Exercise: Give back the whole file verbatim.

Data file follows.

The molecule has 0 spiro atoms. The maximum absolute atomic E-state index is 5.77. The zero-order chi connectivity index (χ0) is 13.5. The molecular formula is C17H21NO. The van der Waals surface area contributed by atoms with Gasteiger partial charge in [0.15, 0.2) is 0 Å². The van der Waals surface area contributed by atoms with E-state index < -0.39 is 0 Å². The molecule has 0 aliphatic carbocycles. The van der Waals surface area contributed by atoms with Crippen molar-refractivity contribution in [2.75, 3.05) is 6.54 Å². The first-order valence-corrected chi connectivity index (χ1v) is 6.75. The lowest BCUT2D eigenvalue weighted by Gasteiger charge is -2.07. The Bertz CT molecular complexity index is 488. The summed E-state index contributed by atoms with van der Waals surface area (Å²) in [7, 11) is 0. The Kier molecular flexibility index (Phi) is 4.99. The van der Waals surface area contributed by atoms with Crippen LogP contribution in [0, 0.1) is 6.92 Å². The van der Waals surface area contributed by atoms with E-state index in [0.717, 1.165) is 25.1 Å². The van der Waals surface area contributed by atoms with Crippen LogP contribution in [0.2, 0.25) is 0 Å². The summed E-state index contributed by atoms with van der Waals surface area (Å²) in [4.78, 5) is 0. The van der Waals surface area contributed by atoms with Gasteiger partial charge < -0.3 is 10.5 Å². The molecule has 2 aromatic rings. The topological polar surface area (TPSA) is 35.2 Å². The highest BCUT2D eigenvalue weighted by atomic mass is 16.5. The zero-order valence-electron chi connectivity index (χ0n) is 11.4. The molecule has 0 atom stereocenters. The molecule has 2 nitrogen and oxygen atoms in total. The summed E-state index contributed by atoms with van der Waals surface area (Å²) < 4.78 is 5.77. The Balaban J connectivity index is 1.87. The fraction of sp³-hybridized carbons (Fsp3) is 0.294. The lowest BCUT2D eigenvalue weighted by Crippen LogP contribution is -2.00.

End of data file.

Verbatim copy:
The molecule has 0 spiro atoms. The maximum absolute atomic E-state index is 5.77. The zero-order chi connectivity index (χ0) is 13.5. The molecular formula is C17H21NO. The van der Waals surface area contributed by atoms with Gasteiger partial charge in [0.15, 0.2) is 0 Å². The van der Waals surface area contributed by atoms with E-state index < -0.39 is 0 Å². The molecule has 0 aliphatic carbocycles. The van der Waals surface area contributed by atoms with Crippen molar-refractivity contribution in [2.75, 3.05) is 6.54 Å². The first-order valence-corrected chi connectivity index (χ1v) is 6.75. The lowest BCUT2D eigenvalue weighted by Gasteiger charge is -2.07. The Bertz CT molecular complexity index is 488. The summed E-state index contributed by atoms with van der Waals surface area (Å²) in [7, 11) is 0. The Kier molecular flexibility index (Phi) is 4.99. The van der Waals surface area contributed by atoms with Crippen LogP contribution in [0, 0.1) is 6.92 Å². The van der Waals surface area contributed by atoms with E-state index in [0.717, 1.165) is 25.1 Å². The van der Waals surface area contributed by atoms with Crippen LogP contribution in [0.2, 0.25) is 0 Å². The summed E-state index contributed by atoms with van der Waals surface area (Å²) in [4.78, 5) is 0. The van der Waals surface area contributed by atoms with Gasteiger partial charge < -0.3 is 10.5 Å². The molecule has 2 aromatic rings. The topological polar surface area (TPSA) is 35.2 Å². The highest BCUT2D eigenvalue weighted by atomic mass is 16.5. The zero-order valence-electron chi connectivity index (χ0n) is 11.4. The molecule has 0 atom stereocenters. The molecule has 2 nitrogen and oxygen atoms in total. The summed E-state index contributed by atoms with van der Waals surface area (Å²) < 4.78 is 5.77. The Balaban J connectivity index is 1.87. The fraction of sp³-hybridized carbons (Fsp3) is 0.294. The lowest BCUT2D eigenvalue weighted by Crippen LogP contribution is -2.00.